The launch of the British Wagyu Association sees the first new UK breed society in more than 25 years.
Wagyu farmers in the UK could soon benefit from a co-ordinated approach to breed development and marketing, following the launch of a new breed association.
The breed is a relative newcomer and is globally famous for being a high quality product, commanding premiums 50% or more over conventional beef.
But up to now, Wagyu farmers haven’t had the benefits of having a society like other breeds in the UK.
Mike Tucker, Gloucestershire Wagyu farmer and director of the association said that he wanted the UK to be part of the best research and development in the world.
“We want to bring the benefits to the UK,” he said. “Genomics are racing ahead and we need to be part of that.”
Australia is the largest country producer outside Japan and Rob Cumine, who is a buyer for Australian retailer Coles and is a partner in a Welsh Wagyu herd highlighted some of the breeding work.
“Breeders were not buying into new bulls and there was a trend to go back to old sires.”
Issues for the association to consider
- Marbling score – there is no official system in the UK
- Maintaining breed integrity – DNA testing and database
- Labelling and definition
This led to a project to develop EBVs using real carcass data and incorporating genomics, in order to identify new high performing sires.
The project looked at more than 3,000 carcass records (15 different measures, including percentage marbling and pH), 2,100 camera images of carcasses with more detailed assessment of marbling and 2,147 genotypes.
Bulls were re-ranked and some of the older ones did not do as well while some newer ones rose up. The second stage will see further refinement over the next five years, he said.
The society also aims to promote British Wagyu beef. Mr Tucker sees a role for a chefs education programme to help promote the meat and increase sales.
Association has five directors, each of whom has made an interest-free loan to pump prime the WBA, working together with a company secretary. The Limousin society will run the bureau service (Breedplan), but the association will remain independent.
Mr Tucker said that by next spring, the aim is to have a strategic plan including how to manage registration.
In the meantime, he urged interested farmers to join and get involved to help shape the association, so they get the benefits. To join, there is a one off £200 charge plus an annual £100 fee.
Farmer wishing to join or get more information can visit the association website
Wagyu breed – facts and figures
- The breed originated in Japan and were used as draft animals. They were selected for their physical endurance which favoured animals with more marbling, which provided a readily available source of energy.
- It is a naturally horned breed with either a red or black coat colour.
- British Cattle Movement Service figures show there were 2,691 Wagyu-sired calves born in the UK in 2013.
- They are easy calving and are renowned for their docile nature.
- Bulls can be used to improve the eating quality of crosses.
Why use Wagyu?
UK Wagyu production ranges from pure-bred cattle destined for high end retailers and restaurants in London to Holstein crosses for more mainstream retailers.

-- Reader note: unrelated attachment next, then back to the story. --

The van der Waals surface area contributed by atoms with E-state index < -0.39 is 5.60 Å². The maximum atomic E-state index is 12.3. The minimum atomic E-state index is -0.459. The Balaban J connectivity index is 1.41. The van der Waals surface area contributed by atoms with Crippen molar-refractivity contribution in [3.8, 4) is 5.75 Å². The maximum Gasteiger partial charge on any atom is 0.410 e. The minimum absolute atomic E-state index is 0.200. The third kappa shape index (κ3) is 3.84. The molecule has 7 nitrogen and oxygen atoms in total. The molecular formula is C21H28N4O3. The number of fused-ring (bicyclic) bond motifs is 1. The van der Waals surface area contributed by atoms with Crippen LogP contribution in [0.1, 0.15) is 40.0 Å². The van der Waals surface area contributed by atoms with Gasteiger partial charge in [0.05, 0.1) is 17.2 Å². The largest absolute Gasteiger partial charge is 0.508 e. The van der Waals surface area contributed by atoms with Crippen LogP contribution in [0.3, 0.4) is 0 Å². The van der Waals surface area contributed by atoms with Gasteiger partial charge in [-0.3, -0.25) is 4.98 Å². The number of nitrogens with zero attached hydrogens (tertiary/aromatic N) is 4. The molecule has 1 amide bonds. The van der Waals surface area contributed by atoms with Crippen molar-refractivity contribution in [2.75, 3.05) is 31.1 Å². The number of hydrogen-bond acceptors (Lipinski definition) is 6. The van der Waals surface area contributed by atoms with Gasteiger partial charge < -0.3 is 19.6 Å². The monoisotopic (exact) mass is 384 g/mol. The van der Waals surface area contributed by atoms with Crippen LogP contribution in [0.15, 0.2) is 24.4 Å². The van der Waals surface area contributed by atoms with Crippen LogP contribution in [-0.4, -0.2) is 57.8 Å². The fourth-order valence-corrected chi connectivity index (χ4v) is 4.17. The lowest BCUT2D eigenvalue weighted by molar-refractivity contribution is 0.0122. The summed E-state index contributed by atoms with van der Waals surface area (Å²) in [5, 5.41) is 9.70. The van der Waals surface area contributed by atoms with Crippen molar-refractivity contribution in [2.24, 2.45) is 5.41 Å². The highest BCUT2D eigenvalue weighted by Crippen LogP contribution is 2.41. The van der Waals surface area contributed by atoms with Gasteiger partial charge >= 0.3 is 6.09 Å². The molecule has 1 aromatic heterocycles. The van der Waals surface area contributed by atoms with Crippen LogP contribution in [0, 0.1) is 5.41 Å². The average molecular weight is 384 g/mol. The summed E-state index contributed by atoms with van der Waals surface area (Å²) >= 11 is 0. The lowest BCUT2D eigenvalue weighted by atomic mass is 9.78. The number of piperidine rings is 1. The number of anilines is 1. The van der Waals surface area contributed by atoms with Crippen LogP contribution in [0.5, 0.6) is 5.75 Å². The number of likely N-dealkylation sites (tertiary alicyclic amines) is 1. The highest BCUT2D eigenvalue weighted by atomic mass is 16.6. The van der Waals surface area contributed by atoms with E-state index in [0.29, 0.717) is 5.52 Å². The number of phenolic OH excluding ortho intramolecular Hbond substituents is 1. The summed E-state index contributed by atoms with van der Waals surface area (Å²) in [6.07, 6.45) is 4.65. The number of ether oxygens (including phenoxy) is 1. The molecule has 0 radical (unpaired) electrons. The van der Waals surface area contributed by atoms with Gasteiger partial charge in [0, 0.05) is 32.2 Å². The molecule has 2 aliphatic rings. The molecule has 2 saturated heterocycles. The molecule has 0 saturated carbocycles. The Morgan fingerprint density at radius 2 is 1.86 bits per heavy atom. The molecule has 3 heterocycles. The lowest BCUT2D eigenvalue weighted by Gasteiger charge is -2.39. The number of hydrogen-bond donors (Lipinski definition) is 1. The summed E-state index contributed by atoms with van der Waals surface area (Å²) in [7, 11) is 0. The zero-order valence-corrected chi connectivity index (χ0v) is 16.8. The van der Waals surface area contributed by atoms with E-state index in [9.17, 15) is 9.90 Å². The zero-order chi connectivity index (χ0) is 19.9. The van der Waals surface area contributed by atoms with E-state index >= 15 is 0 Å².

Jonathan Shepherd manages 200ha of grass, 44ha of maize and 20ha of lucerne on a rented farm near Tibthorpe in East Yorkshire. He runs a 250-head suckler herd and also has a separate, small pedigree Wagyu herd.
“Wagyu adds value, producing a premium product, which is valuable given that we don’t receive any Single Farm Payment,” he said.
He has developed a system in partnership with four dairy farms, using semen on dairy cows producing Wagyu crossbreds.
Dairy farms benefit from using high fertility semen/bulls and their short gestation period of 270 days. “Whether it is a high yielding herd or a New Zealand style system, they have all seen a 5% benefit in conception rates.”
He sees three different approaches to finishing Wagyu cattle, but opted for the middle approach finishing on lucerne and maize silage, as he is not targeting high end London restaurants and retailers, which command the highest premiums.
Three different systems for finishing Wagyu cattle
|Suitable for||System||Duration (months)||Liveweight (kg)||Marbling score|
Calves arrive at two weeks old and are fed milk powder and weaned two weeks later than conventional calves. From weaning to six months, they receive a 16% protein blend.
They then go on a forage-based diet for 12 months to build up the frame, before being finished. He is currently producing 25 a week to supply retailers.
At the other end is Martine Chapman of Highland Wagyu (and director of the association), who has the largest Wagyu herd in the UK, running to about 500 head near Dunblane. This includes fullblood Wagyu, F1s, F2s and also surrogates.
“We have just started slaughtering the first of our Wagyu F1’s which is 50% Wagyu and 50% Aberdeen Angus, or as I fondly like to call them, ‘Wangus’. These we slaughter once they reach 27 months and so far they have been what we would call a marbling score of 7.”
She is targeting premium London markets, slaughtering fullblood Wagyu once they reach three years and they have been achieving a marbling score of 9.
“Chefs want British Wagyu and there is insufficient to meet demand. They instead have to use Australian Wagyu.”